Telecom vendor partners and CSP customers have nothing to fear from an IBM-owned Red Hat
Red Hat emphasized that its culture and approach to product development will not change with its acquisition by IBM. Red Hat underscored that it operates independently and continues to stress an open-source approach to management, application development and the strategic direction of the company. The open-source community, to which Red Hat and its employees are major contributors, will remain the primary influence on Red Hat’s product road map.
This is evident in the company’s open hybrid cloud strategy, whereby Red Hat products support hybrid cloud infrastructure from a host of strategic partners, with Red Hat adhering to a principle of partner agnosticism: No one partner is favored over another. Tellingly, during one executive’s presentation, a slide showcased six large customers that Red Hat supported in their migrations to hybrid cloud infrastructures, and the executive could not name the cloud service provider partner. It did not matter, because Red Hat integrates with them all.
This approach will serve Red Hat well as it continues to penetrate the telecom market. Red Hat’s long-standing open-source principles are finally gaining traction among telecom operators and their suppliers as networks become software-defined and virtualized. Operators are increasingly demanding open and interoperable solutions from their vendor partners, and Red Hat is top of mind in procuring these solutions. Rakuten, which is building the first greenfield, cloud-native, virtualized network, is leveraging Red Hat Enterprise Linux, Red Hat OpenStack Platform and Red Hat Ceph Storage. TBR expects incumbent operators to emulate Rakuten’s procurement and architecture once the concept is proved.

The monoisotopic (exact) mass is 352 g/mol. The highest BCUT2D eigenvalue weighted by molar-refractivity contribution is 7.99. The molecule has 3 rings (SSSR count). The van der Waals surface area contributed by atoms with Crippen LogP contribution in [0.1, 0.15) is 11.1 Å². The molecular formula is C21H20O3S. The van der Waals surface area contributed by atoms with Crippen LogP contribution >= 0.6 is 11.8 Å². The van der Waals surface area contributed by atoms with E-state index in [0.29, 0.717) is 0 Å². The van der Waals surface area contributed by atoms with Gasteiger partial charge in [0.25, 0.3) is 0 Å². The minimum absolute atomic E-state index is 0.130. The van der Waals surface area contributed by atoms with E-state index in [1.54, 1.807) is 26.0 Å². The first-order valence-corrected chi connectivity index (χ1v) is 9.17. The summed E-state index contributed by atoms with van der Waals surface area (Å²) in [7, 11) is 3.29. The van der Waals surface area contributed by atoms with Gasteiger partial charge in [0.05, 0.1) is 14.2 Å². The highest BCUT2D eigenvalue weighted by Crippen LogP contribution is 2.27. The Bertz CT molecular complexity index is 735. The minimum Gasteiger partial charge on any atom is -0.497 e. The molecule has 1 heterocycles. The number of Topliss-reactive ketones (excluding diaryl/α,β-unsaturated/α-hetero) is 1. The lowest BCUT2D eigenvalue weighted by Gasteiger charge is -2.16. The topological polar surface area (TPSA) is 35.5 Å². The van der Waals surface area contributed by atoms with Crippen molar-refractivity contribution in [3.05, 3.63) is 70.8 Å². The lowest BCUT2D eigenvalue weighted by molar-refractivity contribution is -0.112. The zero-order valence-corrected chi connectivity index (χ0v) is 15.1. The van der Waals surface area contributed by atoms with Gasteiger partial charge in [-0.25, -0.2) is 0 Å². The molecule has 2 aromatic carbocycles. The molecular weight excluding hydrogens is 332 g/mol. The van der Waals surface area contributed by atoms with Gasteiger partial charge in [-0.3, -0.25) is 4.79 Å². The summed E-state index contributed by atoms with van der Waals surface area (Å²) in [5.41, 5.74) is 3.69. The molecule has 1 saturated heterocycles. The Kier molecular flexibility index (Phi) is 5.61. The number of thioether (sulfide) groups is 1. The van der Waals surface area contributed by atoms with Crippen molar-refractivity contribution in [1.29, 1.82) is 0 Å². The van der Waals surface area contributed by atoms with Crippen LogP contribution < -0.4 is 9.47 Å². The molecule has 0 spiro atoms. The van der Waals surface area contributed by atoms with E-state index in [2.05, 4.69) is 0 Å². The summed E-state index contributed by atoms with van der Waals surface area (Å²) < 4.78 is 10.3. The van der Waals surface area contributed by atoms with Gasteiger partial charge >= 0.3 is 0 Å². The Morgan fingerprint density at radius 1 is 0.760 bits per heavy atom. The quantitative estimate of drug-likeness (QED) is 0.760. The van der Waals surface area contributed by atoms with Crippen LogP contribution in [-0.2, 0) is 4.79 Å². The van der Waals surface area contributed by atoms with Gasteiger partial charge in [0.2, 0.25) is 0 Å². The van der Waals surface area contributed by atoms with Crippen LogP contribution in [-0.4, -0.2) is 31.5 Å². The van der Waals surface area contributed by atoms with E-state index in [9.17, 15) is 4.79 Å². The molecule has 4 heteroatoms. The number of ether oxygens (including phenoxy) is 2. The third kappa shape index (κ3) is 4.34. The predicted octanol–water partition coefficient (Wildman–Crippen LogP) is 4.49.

Red Hat hosted several dozen industry analysts at its Open Innovation Lab and Executive Briefing Center in Boston. Red Hat executives, including its chief marketing and technology officers, delivered insights on Red Hat’s market position and opportunity as the company carefully manages its integration with IBM (NYSE: IBM), which acquired the open-source company in July. Several products were highlighted — namely OpenShift and Ansible Automation Platform — and a Red Hat travel pricing data customer delved into how Red Hat is enabling its IT transformation, all of which drove home the idea that Red Hat encourages, supports and shepherds adoption of open hybrid cloud.
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